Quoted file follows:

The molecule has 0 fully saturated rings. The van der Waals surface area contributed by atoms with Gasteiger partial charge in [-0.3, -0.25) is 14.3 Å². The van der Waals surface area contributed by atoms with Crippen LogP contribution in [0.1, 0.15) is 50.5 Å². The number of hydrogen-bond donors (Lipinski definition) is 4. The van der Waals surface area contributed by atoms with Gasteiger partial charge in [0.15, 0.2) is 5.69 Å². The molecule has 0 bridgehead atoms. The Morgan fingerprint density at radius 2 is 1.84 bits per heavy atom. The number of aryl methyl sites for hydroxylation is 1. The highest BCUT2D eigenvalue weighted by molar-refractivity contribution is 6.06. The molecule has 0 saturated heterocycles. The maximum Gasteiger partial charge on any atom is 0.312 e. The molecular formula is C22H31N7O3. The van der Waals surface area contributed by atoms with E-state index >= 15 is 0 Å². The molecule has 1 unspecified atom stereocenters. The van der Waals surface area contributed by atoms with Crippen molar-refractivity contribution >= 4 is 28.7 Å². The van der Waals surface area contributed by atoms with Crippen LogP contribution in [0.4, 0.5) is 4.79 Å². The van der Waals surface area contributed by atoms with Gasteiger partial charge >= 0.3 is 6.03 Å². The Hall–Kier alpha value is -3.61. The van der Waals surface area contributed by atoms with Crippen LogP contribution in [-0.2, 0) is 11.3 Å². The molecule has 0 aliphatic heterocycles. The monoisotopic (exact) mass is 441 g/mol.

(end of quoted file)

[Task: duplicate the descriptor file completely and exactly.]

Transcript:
The molecule has 0 fully saturated rings. The van der Waals surface area contributed by atoms with Gasteiger partial charge in [-0.3, -0.25) is 14.3 Å². The van der Waals surface area contributed by atoms with Crippen LogP contribution in [0.1, 0.15) is 50.5 Å². The number of hydrogen-bond donors (Lipinski definition) is 4. The van der Waals surface area contributed by atoms with Gasteiger partial charge in [0.15, 0.2) is 5.69 Å². The molecule has 0 bridgehead atoms. The Morgan fingerprint density at radius 2 is 1.84 bits per heavy atom. The number of aryl methyl sites for hydroxylation is 1. The highest BCUT2D eigenvalue weighted by molar-refractivity contribution is 6.06. The molecule has 0 saturated heterocycles. The maximum Gasteiger partial charge on any atom is 0.312 e. The molecular formula is C22H31N7O3. The van der Waals surface area contributed by atoms with E-state index >= 15 is 0 Å². The molecule has 1 unspecified atom stereocenters. The van der Waals surface area contributed by atoms with Crippen molar-refractivity contribution >= 4 is 28.7 Å². The van der Waals surface area contributed by atoms with Crippen LogP contribution in [0.4, 0.5) is 4.79 Å². The van der Waals surface area contributed by atoms with Gasteiger partial charge >= 0.3 is 6.03 Å². The Hall–Kier alpha value is -3.61. The van der Waals surface area contributed by atoms with Crippen LogP contribution in [-0.2, 0) is 11.3 Å². The molecule has 0 aliphatic heterocycles. The monoisotopic (exact) mass is 441 g/mol.